“Woodie was a big part of our offensive game the way he could join [the rush] and the way he ran our power play,” Pooley says. “[But] I look at guys like Eric Lundberg, who has been in everybody’s shadow for three years as a stay-at-home D. He has assumed some leadership back there just by his actions, his commitment level over the summer and his whole personality coming into this year. I look at him as one player who is really going to come out and show people what he’s all about.
“Jay Pemberton is a player who needs to fill some of the void. We’ve got kids like Luke Irwin, who is steady, and Matt Mannina and Dinos Stamoulis, who has made major strides since last year just by what he’s done over the summer.
“The freshman who has really showed that he’s ready to do a lot is Trevor Ludwig. We take them in groups of four and he has looked very good from what he’s done in the skill sessions.
“I think we’re going to have a lot of character back on defense and play a tight defensive game of in-your-face. It’s going to be a solid point for us.”
Up front, Chris Chaput and Torry Gajda lead the returning scorers. Transfer Jamie Carroll compiled a 14-13–27 scoring line as a sophomore at Iona, so he’ll contribute along with freshman Jon Rheault.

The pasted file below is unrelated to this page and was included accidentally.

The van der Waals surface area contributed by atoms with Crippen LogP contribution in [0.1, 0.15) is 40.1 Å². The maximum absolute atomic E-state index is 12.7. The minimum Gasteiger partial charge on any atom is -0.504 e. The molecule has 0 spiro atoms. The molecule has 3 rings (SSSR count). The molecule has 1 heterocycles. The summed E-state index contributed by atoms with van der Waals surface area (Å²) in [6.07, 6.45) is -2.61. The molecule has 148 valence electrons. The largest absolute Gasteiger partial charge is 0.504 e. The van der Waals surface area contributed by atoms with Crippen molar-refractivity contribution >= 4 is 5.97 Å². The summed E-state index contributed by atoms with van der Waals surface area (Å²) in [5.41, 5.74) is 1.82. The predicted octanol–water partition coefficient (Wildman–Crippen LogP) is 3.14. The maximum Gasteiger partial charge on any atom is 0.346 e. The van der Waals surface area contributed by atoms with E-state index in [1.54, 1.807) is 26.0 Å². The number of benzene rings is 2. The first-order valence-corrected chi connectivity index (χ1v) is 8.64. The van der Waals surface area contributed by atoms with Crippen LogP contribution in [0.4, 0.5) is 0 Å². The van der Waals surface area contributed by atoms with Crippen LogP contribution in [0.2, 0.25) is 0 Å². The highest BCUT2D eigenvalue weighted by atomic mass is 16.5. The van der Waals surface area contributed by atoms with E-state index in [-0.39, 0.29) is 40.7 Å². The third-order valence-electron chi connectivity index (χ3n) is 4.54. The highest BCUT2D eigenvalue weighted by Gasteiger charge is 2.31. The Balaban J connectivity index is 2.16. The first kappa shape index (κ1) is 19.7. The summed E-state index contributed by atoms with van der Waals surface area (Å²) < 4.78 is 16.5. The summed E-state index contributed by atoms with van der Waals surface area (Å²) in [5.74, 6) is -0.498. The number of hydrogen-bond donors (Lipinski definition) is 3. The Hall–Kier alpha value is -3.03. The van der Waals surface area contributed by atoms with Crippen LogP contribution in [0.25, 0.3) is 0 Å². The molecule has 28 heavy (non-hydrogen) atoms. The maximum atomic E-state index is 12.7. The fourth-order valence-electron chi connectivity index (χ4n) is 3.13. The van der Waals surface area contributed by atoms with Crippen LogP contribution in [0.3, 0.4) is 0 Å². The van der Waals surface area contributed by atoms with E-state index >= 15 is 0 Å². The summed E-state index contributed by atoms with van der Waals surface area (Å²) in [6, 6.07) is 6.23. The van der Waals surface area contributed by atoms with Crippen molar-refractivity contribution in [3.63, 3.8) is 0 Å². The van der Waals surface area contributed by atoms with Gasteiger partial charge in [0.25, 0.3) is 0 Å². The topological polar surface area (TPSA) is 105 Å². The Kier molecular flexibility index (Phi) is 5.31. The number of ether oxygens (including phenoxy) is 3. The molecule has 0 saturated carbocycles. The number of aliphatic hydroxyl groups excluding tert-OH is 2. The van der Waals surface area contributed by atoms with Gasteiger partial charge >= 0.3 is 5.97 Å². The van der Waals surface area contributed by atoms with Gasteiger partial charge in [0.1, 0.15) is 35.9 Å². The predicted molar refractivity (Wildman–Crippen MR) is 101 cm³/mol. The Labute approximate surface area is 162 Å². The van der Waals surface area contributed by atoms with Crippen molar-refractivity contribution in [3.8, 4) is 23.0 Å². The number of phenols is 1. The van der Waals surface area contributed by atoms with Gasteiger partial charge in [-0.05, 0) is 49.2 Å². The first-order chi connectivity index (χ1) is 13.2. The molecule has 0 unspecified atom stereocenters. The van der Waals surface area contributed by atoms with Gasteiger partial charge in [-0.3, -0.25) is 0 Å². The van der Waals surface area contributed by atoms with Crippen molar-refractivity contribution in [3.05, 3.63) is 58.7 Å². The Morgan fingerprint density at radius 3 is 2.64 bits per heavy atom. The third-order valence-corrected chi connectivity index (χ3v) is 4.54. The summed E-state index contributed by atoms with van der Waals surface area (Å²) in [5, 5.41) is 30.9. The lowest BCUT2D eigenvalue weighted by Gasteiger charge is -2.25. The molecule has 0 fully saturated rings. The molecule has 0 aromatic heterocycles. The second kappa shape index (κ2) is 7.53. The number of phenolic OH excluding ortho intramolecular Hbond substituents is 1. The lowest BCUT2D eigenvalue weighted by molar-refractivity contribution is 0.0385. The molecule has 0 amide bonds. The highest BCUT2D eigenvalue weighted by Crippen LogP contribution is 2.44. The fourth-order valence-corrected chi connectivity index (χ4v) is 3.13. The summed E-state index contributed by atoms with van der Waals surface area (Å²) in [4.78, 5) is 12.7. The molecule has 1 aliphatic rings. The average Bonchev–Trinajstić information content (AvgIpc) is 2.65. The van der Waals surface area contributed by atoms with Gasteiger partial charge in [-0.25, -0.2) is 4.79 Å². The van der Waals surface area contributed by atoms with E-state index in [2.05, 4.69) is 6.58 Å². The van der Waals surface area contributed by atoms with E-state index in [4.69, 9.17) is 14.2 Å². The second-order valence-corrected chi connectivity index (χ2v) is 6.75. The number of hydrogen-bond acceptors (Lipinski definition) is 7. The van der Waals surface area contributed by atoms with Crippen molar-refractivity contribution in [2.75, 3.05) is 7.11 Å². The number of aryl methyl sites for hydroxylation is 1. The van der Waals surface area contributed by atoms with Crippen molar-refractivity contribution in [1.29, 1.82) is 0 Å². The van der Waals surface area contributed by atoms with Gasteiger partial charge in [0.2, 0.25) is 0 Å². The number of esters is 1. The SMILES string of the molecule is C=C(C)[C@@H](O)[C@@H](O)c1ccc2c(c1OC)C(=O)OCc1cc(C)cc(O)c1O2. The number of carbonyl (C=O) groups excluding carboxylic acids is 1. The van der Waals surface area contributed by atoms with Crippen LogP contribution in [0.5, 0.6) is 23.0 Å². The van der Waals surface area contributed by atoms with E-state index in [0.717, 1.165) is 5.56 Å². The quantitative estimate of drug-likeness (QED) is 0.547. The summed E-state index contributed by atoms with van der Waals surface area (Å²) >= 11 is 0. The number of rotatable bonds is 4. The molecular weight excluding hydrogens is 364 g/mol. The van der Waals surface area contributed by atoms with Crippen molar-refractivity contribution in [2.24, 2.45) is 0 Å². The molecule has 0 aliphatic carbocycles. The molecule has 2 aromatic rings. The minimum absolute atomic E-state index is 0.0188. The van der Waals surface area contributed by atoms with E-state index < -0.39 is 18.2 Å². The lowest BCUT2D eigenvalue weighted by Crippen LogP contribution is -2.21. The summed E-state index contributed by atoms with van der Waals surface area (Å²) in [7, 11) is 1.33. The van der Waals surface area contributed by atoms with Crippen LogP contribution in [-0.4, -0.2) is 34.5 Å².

“Our leading scorer, Chris Chaput, is back,” Pooley says. “He had a very good year last year, but there’s more in him that he’s capable of and he’s well aware of that. He’s another player who was very committed this summer in his workouts. I know he’s going to have a very good year for us.
“Colin McDonald finished the year very strong and has taken steps to improve and will be a key factor for us. Tory Gajda is a player who really started fast his two years and really has an ability to put the puck in the net.
“We don’t have any one guy who is going to come [and carry the offense] but I look at Chase Watson, Billy McCreary and Jon Rheault, for example. All can certainly contribute offensively to what we’re doing.
“We lost a lot of character, but I think we’re faster this year than we were last year. I look at having two real good lines and two lines that can go out and check and grind it out and be physical. I know we’re going to be more physical up front than we were last year. We have kids who are big and strong and we’re going to play that way.
“We may not have any superstars, but I’ve got five lines that I can interchange at any given time. I really like our forwards from a combative, competitive [point of view] and an ability to check and create turnovers and be aggressive but also get back.”
Hardly the stuff of expecting a rebuilding year.
“Our main focus is to make it very difficult to play Providence College,” Pooley says. “We’re going to play three guys back and be in your face. We want to use our defense to build the counterattack. We want to be in hard on the forecheck, but we also want guys who are in position so that when a turnover is created we’re in position to counter back on a team. That’ll be the key to our team, how quickly we can counterattack after creating a turnover.
“We’ve changed some things in what we’re doing in order to be a good transition team. We’re a little more structured. That’s the mindset.”